NEW ORLEANS — The NBA has decided to hold the 2017 All-Star Game in New Orleans, a person familiar with the decision told The Associated Press.
The person spoke to the AP on condition of anonymity Friday because the decision hasn't been announced. An announcement was expected within the day, the person said.
New Orleans replaces Charlotte, which was set to host the game until the NBA decided last month that it wouldn't hold its marquee, mid-season event in North Carolina because of a state law that limits anti-discrimination protections for lesbian, gay and transgender people.
Unlike several other Southern states, Louisiana has not been swept up in legislative efforts to pass laws similar to that in North Carolina — a fact Gov. John Bel Edwards has touted while lobbying the NBA to bring its All-Star weekend to New Orleans for a third time.
"We embrace our rich cultural heritage and see our diversity as a virtue," Edwards wrote in a letter to NBA Commissioner Adam Silver in late July. "Should the NBA choose to bring the All-Star Game back to New Orleans in 2017, it will strongly reaffirm its commitment to communities that value fairness and inclusion."
This marks the third time New Orleans, which became an NBA city for the second time in 2002, has been selected to host the league's All-Star Game since 2008, less than three years after Hurricane Katrina struck. All-Star weekend also came to the Big Easy in 2014, when New Orleans Pelicans forward and center Anthony Davis made his All-Star debut. Davis would play the All-Star Game in his home arena again if he is named to the Western Conference squad for a fourth straight season.
Hosting the All-Star Game provides a considerable boost to New Orleans, which has a history of hosting major sporting events but has seen its last two bids to host a Super Bowl come up short. New Orleans also bid unsuccessfully to host one of the NCAA Final Fours between 2017 and 2021.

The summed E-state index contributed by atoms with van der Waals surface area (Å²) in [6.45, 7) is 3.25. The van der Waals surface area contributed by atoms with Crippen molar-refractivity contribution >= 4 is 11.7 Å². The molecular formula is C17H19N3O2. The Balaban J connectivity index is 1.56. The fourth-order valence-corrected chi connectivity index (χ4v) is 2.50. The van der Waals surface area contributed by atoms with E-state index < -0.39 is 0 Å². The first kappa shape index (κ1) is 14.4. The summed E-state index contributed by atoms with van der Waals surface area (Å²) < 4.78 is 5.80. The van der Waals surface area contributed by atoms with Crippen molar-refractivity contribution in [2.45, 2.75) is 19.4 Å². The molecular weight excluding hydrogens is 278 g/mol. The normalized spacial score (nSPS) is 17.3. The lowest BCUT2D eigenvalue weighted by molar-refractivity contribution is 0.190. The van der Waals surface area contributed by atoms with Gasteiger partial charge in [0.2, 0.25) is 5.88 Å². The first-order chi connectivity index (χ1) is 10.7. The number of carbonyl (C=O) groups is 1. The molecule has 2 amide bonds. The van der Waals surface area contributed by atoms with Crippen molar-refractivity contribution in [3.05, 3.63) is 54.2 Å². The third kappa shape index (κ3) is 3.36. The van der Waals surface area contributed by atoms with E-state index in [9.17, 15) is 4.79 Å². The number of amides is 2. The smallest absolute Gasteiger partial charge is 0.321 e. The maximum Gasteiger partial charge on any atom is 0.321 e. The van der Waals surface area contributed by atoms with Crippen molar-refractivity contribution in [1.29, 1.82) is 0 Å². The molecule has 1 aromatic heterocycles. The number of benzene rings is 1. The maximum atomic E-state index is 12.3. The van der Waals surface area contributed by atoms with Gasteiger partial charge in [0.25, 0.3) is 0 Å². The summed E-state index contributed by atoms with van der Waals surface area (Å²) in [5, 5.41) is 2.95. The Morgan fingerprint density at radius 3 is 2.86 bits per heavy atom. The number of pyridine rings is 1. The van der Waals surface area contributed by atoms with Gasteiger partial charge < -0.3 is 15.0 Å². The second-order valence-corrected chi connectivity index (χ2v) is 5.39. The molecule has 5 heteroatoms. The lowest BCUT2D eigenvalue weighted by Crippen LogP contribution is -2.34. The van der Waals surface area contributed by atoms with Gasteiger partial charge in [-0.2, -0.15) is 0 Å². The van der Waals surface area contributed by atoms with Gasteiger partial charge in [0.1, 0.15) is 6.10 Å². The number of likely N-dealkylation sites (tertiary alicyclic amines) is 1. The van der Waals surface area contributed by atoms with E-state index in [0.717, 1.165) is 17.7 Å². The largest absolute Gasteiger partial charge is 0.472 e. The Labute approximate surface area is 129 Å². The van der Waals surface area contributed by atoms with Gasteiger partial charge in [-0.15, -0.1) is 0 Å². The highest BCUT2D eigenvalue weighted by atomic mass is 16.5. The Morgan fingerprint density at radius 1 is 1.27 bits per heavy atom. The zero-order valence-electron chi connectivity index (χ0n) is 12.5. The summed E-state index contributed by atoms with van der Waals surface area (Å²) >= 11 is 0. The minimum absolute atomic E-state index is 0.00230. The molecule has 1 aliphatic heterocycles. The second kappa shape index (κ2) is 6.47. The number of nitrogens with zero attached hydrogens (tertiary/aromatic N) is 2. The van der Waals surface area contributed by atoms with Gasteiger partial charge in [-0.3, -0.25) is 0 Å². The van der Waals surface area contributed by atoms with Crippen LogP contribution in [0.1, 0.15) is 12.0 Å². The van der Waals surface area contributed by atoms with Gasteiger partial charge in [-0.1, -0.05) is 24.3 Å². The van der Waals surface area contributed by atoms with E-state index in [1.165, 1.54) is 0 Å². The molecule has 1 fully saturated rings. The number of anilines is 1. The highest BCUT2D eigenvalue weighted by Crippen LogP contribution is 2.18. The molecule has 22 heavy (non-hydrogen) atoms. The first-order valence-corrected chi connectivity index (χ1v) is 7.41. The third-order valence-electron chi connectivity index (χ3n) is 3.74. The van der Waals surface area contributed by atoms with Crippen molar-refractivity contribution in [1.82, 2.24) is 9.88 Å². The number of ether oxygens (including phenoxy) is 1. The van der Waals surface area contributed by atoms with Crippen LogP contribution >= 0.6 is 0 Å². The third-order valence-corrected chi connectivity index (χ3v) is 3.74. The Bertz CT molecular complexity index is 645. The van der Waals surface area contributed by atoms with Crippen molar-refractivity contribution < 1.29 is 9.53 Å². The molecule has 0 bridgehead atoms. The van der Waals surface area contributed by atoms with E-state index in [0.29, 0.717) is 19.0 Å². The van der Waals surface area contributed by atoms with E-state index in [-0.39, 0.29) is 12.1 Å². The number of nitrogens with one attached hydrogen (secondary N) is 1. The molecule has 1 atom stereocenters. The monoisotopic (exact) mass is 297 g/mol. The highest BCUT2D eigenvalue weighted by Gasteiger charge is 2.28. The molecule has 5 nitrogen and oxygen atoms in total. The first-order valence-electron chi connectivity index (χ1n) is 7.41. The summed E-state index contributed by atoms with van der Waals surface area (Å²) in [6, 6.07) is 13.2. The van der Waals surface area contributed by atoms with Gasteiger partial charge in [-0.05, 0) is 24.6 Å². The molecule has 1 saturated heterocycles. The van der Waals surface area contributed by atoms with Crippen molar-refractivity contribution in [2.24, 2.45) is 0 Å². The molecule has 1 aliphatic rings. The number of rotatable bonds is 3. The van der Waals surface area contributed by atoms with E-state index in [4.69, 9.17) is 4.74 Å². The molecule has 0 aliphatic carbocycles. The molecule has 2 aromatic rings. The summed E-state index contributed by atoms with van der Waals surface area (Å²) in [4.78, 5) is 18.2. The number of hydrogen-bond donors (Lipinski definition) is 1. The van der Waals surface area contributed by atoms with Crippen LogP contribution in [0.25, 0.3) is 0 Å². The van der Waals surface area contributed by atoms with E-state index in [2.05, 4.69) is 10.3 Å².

A number of entertainment acts, including a Bruce Springsteen concert, have canceled North Carolina events because of its so-called HB2 law.
Louisiana hasn't enacted — or debated — a "bathroom bill" of the type passed in North Carolina. Edwards earlier this year issued an LGBT rights anti-discrimination order.
In the April order, the Democratic governor banned discrimination in state government based on sexual orientation and gender identity. State contracts also were required to comply, except contractors that are religious organizations. Edwards' anti-discrimination order was similar to orders enacted by two former Louisiana Democratic governors — but he added language protecting against discrimination based on gender identity, a provision that protects transgender people.
Republican Attorney General Jeff Landry's office has issued an opinion claiming that Edwards' order has "no binding legal effect" and exceeds the governor's authority. But the order hasn't been challenged in court, and Edwards has vowed to follow it.
The All-star Game is scheduled for Feb. 19, which falls during the first weekend of Mardi Gras parades. That weekend presented somewhat less of a logistical challenge for New Orleans than the following weekend, when the largest parades roll in the days leading up to Fat Tuesday, which is Feb. 28.
Associated Press writers Melinda Deslatte in Baton Rouge, Louisiana, and Brian Mahoney in New York contributed to this report.